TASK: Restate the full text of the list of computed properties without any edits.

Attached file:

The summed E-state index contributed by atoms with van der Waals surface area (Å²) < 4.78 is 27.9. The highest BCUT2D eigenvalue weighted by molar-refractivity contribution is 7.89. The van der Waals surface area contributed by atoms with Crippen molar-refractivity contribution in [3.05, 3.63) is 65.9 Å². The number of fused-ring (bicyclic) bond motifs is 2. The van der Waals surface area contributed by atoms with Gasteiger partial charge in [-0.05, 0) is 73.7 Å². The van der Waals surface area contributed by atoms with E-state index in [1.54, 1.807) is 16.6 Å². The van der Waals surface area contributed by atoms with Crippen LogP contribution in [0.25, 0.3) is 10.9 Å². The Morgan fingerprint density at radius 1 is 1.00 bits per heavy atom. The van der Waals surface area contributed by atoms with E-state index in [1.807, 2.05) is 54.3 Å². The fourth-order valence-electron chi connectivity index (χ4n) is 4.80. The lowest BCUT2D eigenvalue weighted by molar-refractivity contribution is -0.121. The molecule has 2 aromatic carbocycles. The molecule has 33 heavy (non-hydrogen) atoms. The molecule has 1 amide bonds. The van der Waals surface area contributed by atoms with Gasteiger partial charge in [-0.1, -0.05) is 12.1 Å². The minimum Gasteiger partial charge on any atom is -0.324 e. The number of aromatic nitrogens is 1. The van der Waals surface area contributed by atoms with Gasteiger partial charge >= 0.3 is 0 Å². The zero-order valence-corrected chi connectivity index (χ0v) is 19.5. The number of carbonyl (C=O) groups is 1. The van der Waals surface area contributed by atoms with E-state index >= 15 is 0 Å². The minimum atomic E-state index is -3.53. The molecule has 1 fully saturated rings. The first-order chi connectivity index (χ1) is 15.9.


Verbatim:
The summed E-state index contributed by atoms with van der Waals surface area (Å²) < 4.78 is 27.9. The highest BCUT2D eigenvalue weighted by molar-refractivity contribution is 7.89. The van der Waals surface area contributed by atoms with Crippen molar-refractivity contribution in [3.05, 3.63) is 65.9 Å². The number of fused-ring (bicyclic) bond motifs is 2. The van der Waals surface area contributed by atoms with Gasteiger partial charge in [-0.05, 0) is 73.7 Å². The van der Waals surface area contributed by atoms with E-state index in [1.54, 1.807) is 16.6 Å². The van der Waals surface area contributed by atoms with Crippen LogP contribution in [0.25, 0.3) is 10.9 Å². The Morgan fingerprint density at radius 1 is 1.00 bits per heavy atom. The van der Waals surface area contributed by atoms with E-state index in [1.807, 2.05) is 54.3 Å². The fourth-order valence-electron chi connectivity index (χ4n) is 4.80. The lowest BCUT2D eigenvalue weighted by molar-refractivity contribution is -0.121. The molecule has 2 aromatic carbocycles. The molecule has 33 heavy (non-hydrogen) atoms. The molecule has 1 amide bonds. The van der Waals surface area contributed by atoms with Gasteiger partial charge in [-0.1, -0.05) is 12.1 Å². The minimum Gasteiger partial charge on any atom is -0.324 e. The number of aromatic nitrogens is 1. The van der Waals surface area contributed by atoms with Gasteiger partial charge >= 0.3 is 0 Å². The zero-order valence-corrected chi connectivity index (χ0v) is 19.5. The number of carbonyl (C=O) groups is 1. The van der Waals surface area contributed by atoms with E-state index >= 15 is 0 Å². The minimum atomic E-state index is -3.53. The molecule has 1 fully saturated rings. The first-order chi connectivity index (χ1) is 15.9.